• Septic arthritis of the temporomandibular joint (TMJ) is a rare disease. The most common symptoms of this disease are acute malocclusion, limited mouth opening, swelling, and tenderness of affected TMJ. These symptoms are often confused with internal derangement of the articular disc, rheumatoid arthritis, retrodiscitis, or osteoarthritis. Therefore, differential diagnosis by image examination is required. Usually, antimicrobial treatment and surgical drainage by needle aspiration, arthroscopy, or arthrotomy are effective treatment approaches. In this study, a patient who was diagnosed with septic arthritis was treated with arthrocentesis and antibiotics without significant complications. We present a case report with a review of the literature.

An Epidemiologic Study of Symptoms of Temporomandibular Disorders in Korean College Students (경기도 지역 대학생의 측두하악장애증상에 관한 역학적 연구)

  • Park, Hye-Sook
    • Journal of Oral Medicine and Pain
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    • v.32 no.1
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    • pp.91-104
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    • 2007
  • An epidemiologic investigation was carried out to determine the prevalence of symptoms of temporomandibular disorders in college students that aged 19-31 years. 460 students were investigated with a questionnaire from September to December 2006. The obtained results were as follows : 1. The prevalence of symptoms of temporomandibular disorders was 80.6%. 2. The most frequently complained symptom was headache and joint sound was the next one without distinct difference between men and women. 3. While the rate of occurrence of symptom of acute malocclusion decreased with age in men, that of TMJ pain during chewing or speech increased with age in women. 4. Symptoms including TMJ pain during mouth opening, chewing or speech, TMJ fatigue and acute malocclusion occurred significantly more frequently in women than in men. Contributing factors including resting cheeks on hands, stressful state, gum chewing, insomnia and clenching occurred significantly more frequently in women than in men. 5. There was a highly significant relationship between symptoms and contributing factors including resting cheeks on hands, stressful state, unilateral chewing, insomnia and clenching. 6. There was a highly significant relationship between symptoms and general personality.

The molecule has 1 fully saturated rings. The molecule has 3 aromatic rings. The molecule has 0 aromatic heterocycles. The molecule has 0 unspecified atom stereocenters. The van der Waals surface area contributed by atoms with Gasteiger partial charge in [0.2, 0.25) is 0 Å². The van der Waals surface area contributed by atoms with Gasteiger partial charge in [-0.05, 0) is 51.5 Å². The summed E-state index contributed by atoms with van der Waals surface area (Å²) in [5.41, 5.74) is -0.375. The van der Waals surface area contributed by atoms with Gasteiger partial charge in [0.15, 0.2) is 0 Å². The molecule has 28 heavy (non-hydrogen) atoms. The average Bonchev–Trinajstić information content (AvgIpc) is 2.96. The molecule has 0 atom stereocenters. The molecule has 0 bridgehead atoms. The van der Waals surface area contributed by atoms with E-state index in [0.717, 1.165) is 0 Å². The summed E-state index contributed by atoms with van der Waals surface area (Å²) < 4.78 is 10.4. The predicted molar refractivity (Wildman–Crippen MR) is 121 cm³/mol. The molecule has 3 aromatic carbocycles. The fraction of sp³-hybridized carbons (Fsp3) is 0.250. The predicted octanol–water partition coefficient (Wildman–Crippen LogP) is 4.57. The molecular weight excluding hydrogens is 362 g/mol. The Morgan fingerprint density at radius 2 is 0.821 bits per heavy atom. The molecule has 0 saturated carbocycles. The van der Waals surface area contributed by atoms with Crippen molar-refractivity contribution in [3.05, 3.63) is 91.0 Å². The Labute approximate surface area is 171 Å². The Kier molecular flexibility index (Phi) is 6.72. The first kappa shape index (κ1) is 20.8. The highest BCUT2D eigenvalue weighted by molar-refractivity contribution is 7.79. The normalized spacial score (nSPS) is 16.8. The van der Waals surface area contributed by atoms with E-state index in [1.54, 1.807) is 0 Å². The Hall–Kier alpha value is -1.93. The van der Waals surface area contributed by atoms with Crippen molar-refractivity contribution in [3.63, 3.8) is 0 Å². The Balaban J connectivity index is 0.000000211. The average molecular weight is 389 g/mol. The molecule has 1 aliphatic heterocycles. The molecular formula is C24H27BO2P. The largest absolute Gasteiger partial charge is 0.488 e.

Changes of lip morphology following mandibular setback surgery using 3D cone-beam computed tomography images

  • Paek, Seung Jae;Yoo, Ji Yong;Lee, Jang Won;Park, Won-Jong;Chee, Young Deok;Choi, Moon Gi;Choi, Eun Joo;Kwon, Kyung-Hwan
    • Maxillofacial Plastic and Reconstructive Surgery
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    • v.38
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    • pp.38.1-38.10